What a sad story out of Sac City. Skeletal remains found in a basement this week - where they had apparently been laying since 2009. Not so much the death of it - that happens to us all sooner or later - but the utter disconnect of it. That no one would come looking until unpaid utility bills stacked up.
It may be some time before we are given any definitive answers as to the circumstance of death, but one only hopes they were swift and kind to the gentleman. It is hard to shake the image of the possibility of him lingering there, waiting for help that would never come.
There are many questions one would like to ask - how could three different professional agencies involved in investigating a missing persons report fail to notice a dead body in the basement, for one... unless it got there later, which would open up a whole slew of other questions.
There are mentions of a one-time roommate living with the man at this house, and of a friend from Florida who was last seen with the man before he went missing, identities that no one seems to know, even in a relatively small town.
Truth is, though, that it can happen. In this age, people often don't intimately know their neighbors, or go out of their way to connect or care for one another. It is easy to disconnect, and to become nearly invisible even in the midst of a bustling society.
If the hunch of police is right, this missing person, long ago written off as having gone away and probably died somewhere - was never really missing at all.
One can't help but feel sorrow, though we don't know the circumstances of the passing or as yet even know for absolute certain if the person is who we suspect it may be. Death is a sad enough thing in all cases even with medical care, a dignified passing, a church full of people to pay their respects and a stone to remember a person by - this is a way no one deserves to go.
Perhaps, until we know the answers, we should just treat it as a cautionary tale. Maybe we should take a closer look at all of those people around us - human beings who we see on the fringes of our own busy, technological lives, but we glimpse but may never really see. People who may be aging, alone, but yet have much interesting to offer. It doesn't hurt to keep an eye out for one another, to make sure everyone is okay. You never know when suddenly, it may be too late.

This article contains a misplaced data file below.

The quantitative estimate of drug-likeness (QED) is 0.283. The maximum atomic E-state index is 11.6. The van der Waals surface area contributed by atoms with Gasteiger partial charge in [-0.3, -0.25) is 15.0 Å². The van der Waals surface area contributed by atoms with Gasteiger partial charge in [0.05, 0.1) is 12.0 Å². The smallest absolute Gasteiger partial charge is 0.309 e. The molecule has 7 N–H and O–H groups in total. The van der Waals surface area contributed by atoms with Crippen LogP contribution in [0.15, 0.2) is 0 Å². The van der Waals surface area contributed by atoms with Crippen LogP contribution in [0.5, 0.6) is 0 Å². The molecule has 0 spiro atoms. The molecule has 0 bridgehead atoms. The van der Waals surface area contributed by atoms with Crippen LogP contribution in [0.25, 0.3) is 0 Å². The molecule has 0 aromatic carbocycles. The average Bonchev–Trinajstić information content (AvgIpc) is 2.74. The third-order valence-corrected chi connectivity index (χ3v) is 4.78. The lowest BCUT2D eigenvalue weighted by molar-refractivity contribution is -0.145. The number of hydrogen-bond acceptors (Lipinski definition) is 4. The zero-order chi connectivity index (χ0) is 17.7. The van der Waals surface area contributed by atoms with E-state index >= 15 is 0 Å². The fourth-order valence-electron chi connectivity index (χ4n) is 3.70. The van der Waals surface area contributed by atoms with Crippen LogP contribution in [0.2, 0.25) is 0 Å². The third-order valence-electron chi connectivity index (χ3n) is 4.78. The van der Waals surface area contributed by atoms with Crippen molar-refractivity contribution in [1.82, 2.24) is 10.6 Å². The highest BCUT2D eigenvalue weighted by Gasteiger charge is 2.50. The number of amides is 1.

A Pilot reader recently brought in a list of the top ten salaries paid in the state of Iowa this year.
Who do you suppose is on top? Probably the governor of the state, right? Then probably the presidents of the universities, or maybe some brilliant neurosurgeon at the University of Iowa Hospitals, then maybe some of the top educators, judges, road designers, health care experts and so on?
Forget sending your kids to medical school or law school, buy them a whistle and a headset.
The highest paid person for the state by a mile is Kirk Ferentz, Iowa football coach, $3.735 million. That's what, almost a million bucks a win, so far.
The second highest is Paul Rhodes, Iowa State football coach, with a relatively paltry $1.425 mil, despite a just slightly better record as of the moment.
Then third and fourth highest are the basketball coaches at the big universities, at close to a million bucks per - and the sixth, good old ex-coach Todd Lickliter, who is still getting paid by the good folks of Iowa despite being booted out over two years ago.
In Iowa, a football coach makes almost 29 times as much as the governor of the state, and over eight times as much as the his boss, the president of the university.
Then again, quick - name the president of the three state regent universities. (Insert sound of crickets in the distance and tumbleweeds blowing here.)
Of course, apologists will note that college sports brings in money, especially when they are winning. And some of the massive cost for keeping big name coaches put may come from private sources, TV, endorsements, etc.
Still, it is a pretty clear indication of the priorities in the state of Iowa. Sports, then everything else bringing up the rear.
This was passed along by a minister friend of the Pilot's. Something to think about:
"A message from a friend of mine in the rural Midwest. It gives me tears:
'So today [in our] little bitty church (12 people) we prayed for all gay, queer, lesbian, and transgendered people!
'God had a surprise for us. I was in a hurry putting the bulletin together and did a search for All Saints Day prayer. Found one, skimmed the first few lines and it looked ok. Copied it into my bulletin, but apparently I over-looked the fact it was a blessing for all GLBT [gay, lesbian, bisexual and transgendered] folks! A few people about hard heart attacks. But one guy came up to me afterward and said 'I am gay and I've never been in any church that's loved me.' Another couple shared that their daughter was gay and they were moved to tears that 'their little church would pray for her.'
"Lessons - proof the bulletin, and God uses it even when you don't!"